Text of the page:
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The Inspector's Journal

Transfer switch kosher?


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Never seen one of these before, Square D QO service and sub panels original to the house (1997). The service panel is nearly full, and the circuits designed for backup power are installed in the sub. The lever thingy turns off one source when the other is activated.

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tn_201232417715_XFER_SWITCH.jpg

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This by far the cleanest transfer arrangement I've ever seen, puts the Generac dreadlocs to shame, but I'm concerned that the breakers backfeeding this panel aren't secured and the lever thingy just clips on. Seems to me that it would be very easy to accidentally (or intentionally) close both switches, or remove a breaker while it's under load.

Is this cool or should it be fixed?

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I'd limit my comments to securing the backfed breakers.

The lever can't be removed without first removing the deadfront. As long as it's in place, you shouldn't be able to close both switches.

As for removing a breaker while under load, how would this be different from any other panel?

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Should the neutrals and grounding conductors not be separated? It is a subpanel. I would get it checked out.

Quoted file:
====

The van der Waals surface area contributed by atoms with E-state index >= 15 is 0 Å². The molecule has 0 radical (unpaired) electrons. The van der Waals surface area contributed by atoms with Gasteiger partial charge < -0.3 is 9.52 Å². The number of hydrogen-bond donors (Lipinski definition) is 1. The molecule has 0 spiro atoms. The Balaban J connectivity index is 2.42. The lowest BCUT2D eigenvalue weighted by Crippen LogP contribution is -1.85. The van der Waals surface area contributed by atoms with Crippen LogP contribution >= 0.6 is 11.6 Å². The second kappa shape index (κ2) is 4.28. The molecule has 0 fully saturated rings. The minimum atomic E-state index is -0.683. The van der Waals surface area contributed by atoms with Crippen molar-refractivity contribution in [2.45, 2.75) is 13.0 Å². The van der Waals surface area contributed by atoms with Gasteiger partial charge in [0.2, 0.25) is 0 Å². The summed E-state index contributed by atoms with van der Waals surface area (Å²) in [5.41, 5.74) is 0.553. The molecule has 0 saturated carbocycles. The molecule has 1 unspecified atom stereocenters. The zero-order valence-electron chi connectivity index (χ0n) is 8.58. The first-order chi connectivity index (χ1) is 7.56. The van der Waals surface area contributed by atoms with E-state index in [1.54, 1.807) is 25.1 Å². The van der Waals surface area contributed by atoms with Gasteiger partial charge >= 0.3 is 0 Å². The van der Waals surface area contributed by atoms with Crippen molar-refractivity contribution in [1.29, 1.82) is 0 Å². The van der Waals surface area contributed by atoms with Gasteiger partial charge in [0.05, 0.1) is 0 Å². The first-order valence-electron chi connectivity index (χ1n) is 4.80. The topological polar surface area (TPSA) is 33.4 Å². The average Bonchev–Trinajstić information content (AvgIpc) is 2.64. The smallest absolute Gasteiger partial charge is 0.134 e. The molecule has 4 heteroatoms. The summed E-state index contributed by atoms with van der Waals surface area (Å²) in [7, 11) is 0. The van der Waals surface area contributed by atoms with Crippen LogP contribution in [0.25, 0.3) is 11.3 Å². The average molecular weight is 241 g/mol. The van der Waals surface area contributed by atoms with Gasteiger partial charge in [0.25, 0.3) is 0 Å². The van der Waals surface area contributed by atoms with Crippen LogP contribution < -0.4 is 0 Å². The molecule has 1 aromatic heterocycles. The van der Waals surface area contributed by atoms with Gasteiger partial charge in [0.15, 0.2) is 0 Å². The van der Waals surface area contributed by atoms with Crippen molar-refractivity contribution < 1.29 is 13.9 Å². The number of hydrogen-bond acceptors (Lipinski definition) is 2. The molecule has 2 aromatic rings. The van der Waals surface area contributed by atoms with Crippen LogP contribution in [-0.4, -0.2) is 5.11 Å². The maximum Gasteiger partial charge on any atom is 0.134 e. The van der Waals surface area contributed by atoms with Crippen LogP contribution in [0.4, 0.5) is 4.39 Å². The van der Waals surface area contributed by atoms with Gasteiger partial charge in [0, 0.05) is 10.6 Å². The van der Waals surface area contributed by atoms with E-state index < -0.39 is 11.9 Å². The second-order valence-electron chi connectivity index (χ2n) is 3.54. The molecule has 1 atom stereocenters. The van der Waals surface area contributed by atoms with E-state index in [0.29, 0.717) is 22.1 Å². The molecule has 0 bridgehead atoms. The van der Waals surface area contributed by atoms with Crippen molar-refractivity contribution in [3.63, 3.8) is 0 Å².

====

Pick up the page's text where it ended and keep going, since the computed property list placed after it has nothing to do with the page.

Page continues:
Yes. You're right. Since, in this case, the neutral is not switched, the generator is not considered a separately derived system and the the ground/neutral connection should only be present at the service panel (or before it).

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Should the neutrals and grounding conductors not be separated? It is a subpanel. I would get it checked out.

Yes. You're right. Since, in this case, the neutral is not switched, the generator is not considered a separately derived system and the the ground/neutral connection should only be present at the service panel (or before it).

Aside from adding an equipment ground bar to this subpanel, the bonding jumper must also be removed inside the generator, otherwise you will still have the problem of a connection between the neutrals and equipment grounds past the service.

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Should the neutrals and grounding conductors not be separated? It is a subpanel. I would get it checked out.

Yes. You're right. Since, in this case, the neutral is not switched, the generator is not considered a separately derived system and the the ground/neutral connection should only be present at the service panel (or before it).

Aside from adding an equipment ground bar to this subpanel, the bonding jumper must also be removed inside the generator, otherwise you will still have the problem of a connection between the neutrals and equipment grounds past the service.

I've seen generators with and without bonding jumpers. Without looking at the schematic or opening up the generator, there doesn't seem to be a way to tell which is which. Any hints as far as that goes? Would testing for continuity between the EGC and the neutral tell us anything when the generator is off?

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